Tibia Mollis Latin

Authorities disagree on the nature of this stop. Wedgwood provides the most complete description:

The stop invented and so named by Mr. Hope-Jones is a Flute of soft tone. It is composed of open rectangular wood pipes. The mouth, which is very long, is verticaly placed - i.e., instead of running across the pipe in the usual direction, is parallel with the sides of the pipe. The wind is carried up one corner of the pipe for a considerable distance, and blown in a thin sheet across the body of the pipe into the mouth. The lip is inverted. The sole example is at [the church of] St. George, Westcombe Park, Blackheath [England]. The name Tibia Mollis is also employed by Mr. John H. Compton, of Nottingham [England], to denote a variety of his Tibia Minor. The mouth is less wide, and the tone more subdued than that of the parent stop.

Bonavia-Hunt, on the other hand, says: “Compton's tibia minor (and tibia mollis) is really a metal variety of the tibia clausa, but designed for the great division”. Maclean agrees that it is a stopped metal rank. Both Audsley and Irwin state that the name can be given to any soft-toned flute stop. The Latin word mollis means “soft” or “calm”.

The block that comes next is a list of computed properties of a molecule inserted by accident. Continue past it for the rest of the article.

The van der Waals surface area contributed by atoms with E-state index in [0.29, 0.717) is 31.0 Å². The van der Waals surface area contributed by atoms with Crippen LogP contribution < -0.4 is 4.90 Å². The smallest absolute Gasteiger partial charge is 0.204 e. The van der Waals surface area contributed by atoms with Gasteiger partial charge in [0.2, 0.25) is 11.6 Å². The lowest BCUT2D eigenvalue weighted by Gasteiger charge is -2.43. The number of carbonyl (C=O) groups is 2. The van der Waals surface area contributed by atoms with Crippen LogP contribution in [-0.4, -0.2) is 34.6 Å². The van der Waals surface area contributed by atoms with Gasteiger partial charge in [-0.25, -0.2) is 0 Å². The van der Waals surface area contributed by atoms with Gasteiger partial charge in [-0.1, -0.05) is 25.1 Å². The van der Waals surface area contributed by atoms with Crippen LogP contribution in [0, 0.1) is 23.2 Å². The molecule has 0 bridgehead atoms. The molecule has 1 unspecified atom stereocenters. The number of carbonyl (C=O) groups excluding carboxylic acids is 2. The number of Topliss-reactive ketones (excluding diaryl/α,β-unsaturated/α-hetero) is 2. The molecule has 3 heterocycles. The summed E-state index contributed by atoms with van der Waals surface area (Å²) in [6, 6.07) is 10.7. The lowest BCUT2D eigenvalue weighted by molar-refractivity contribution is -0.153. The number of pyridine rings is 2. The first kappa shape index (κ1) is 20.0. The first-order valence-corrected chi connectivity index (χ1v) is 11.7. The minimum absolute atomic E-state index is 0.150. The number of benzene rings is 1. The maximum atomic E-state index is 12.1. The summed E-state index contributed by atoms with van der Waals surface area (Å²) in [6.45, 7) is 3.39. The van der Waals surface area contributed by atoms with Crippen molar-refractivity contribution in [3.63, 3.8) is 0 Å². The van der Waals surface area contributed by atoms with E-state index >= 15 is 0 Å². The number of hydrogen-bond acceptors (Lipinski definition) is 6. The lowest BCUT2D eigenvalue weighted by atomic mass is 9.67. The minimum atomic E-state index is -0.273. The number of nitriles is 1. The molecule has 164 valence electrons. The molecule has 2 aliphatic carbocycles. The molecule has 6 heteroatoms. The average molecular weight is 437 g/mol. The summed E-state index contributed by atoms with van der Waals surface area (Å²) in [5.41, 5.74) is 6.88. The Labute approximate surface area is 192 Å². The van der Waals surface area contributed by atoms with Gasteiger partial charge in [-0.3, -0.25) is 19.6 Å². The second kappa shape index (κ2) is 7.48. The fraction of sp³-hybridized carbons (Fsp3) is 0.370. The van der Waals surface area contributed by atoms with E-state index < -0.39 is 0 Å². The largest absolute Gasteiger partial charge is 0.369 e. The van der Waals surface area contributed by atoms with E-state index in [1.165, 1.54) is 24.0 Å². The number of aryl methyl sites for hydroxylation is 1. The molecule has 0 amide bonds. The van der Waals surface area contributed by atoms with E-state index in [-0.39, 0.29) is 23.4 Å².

Tibia Mollis 4', Echo; Town Hall, Melbourne, Victoria, Australia; Hill, Norman & Beard 1929. (This example was of wood; it is not known whether it was of the Hope-Jones type. The Echo division was removed sometime after 1939, but most of its pipework is reportedly intact.)

Tibia Mollis 8', Echo; Convention Hall, Atlantic City, New Jersey, USA; Midmer-Losh 1929-32. This example is capped metal.


Audsley[1]: Tibia Mollis. Bonavia-Hunt[1]: Stopped Diapason. Irwin[1]: Tibia Mollis. Maclean[1]: Tibia. Wedgwood[1]: Tibia Mollis. Private correspondence with Stephen D. Smith.
Copyright © 1999 Edward L. Stauff, all rights reserved.
TibiaMollis.html - Last updated 26 January 2002.
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